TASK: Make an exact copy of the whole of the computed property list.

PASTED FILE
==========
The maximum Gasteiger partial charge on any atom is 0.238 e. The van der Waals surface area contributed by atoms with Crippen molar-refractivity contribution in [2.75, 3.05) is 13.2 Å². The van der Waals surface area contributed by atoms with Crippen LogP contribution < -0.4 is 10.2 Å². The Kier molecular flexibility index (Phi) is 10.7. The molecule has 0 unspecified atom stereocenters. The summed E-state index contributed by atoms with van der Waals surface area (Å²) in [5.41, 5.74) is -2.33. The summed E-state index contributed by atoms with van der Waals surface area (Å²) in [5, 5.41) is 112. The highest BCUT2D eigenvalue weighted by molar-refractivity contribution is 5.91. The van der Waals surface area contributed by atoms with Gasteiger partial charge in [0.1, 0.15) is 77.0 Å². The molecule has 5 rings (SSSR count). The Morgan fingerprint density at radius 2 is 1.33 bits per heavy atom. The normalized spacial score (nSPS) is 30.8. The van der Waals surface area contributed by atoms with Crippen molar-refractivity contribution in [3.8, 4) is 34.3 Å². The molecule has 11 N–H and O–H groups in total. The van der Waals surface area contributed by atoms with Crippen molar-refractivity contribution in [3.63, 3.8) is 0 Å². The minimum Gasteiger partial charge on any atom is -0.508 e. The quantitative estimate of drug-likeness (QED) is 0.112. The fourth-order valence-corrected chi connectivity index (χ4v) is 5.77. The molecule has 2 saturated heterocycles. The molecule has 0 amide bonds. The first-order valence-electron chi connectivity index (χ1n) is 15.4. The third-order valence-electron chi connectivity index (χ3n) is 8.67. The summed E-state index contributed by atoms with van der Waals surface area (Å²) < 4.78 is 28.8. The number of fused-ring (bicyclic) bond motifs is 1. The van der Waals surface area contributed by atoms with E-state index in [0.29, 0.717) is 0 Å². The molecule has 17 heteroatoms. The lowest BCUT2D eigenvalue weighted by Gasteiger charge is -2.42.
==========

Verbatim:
The maximum Gasteiger partial charge on any atom is 0.238 e. The van der Waals surface area contributed by atoms with Crippen molar-refractivity contribution in [2.75, 3.05) is 13.2 Å². The van der Waals surface area contributed by atoms with Crippen LogP contribution < -0.4 is 10.2 Å². The Kier molecular flexibility index (Phi) is 10.7. The molecule has 0 unspecified atom stereocenters. The summed E-state index contributed by atoms with van der Waals surface area (Å²) in [5.41, 5.74) is -2.33. The summed E-state index contributed by atoms with van der Waals surface area (Å²) in [5, 5.41) is 112. The highest BCUT2D eigenvalue weighted by molar-refractivity contribution is 5.91. The van der Waals surface area contributed by atoms with Gasteiger partial charge in [0.1, 0.15) is 77.0 Å². The molecule has 5 rings (SSSR count). The Morgan fingerprint density at radius 2 is 1.33 bits per heavy atom. The normalized spacial score (nSPS) is 30.8. The van der Waals surface area contributed by atoms with Crippen molar-refractivity contribution in [3.8, 4) is 34.3 Å². The molecule has 11 N–H and O–H groups in total. The van der Waals surface area contributed by atoms with Crippen molar-refractivity contribution in [3.63, 3.8) is 0 Å². The minimum Gasteiger partial charge on any atom is -0.508 e. The quantitative estimate of drug-likeness (QED) is 0.112. The fourth-order valence-corrected chi connectivity index (χ4v) is 5.77. The molecule has 2 saturated heterocycles. The molecule has 0 amide bonds. The first-order valence-electron chi connectivity index (χ1n) is 15.4. The third-order valence-electron chi connectivity index (χ3n) is 8.67. The summed E-state index contributed by atoms with van der Waals surface area (Å²) < 4.78 is 28.8. The number of fused-ring (bicyclic) bond motifs is 1. The van der Waals surface area contributed by atoms with E-state index in [0.29, 0.717) is 0 Å². The molecule has 17 heteroatoms. The lowest BCUT2D eigenvalue weighted by Gasteiger charge is -2.42.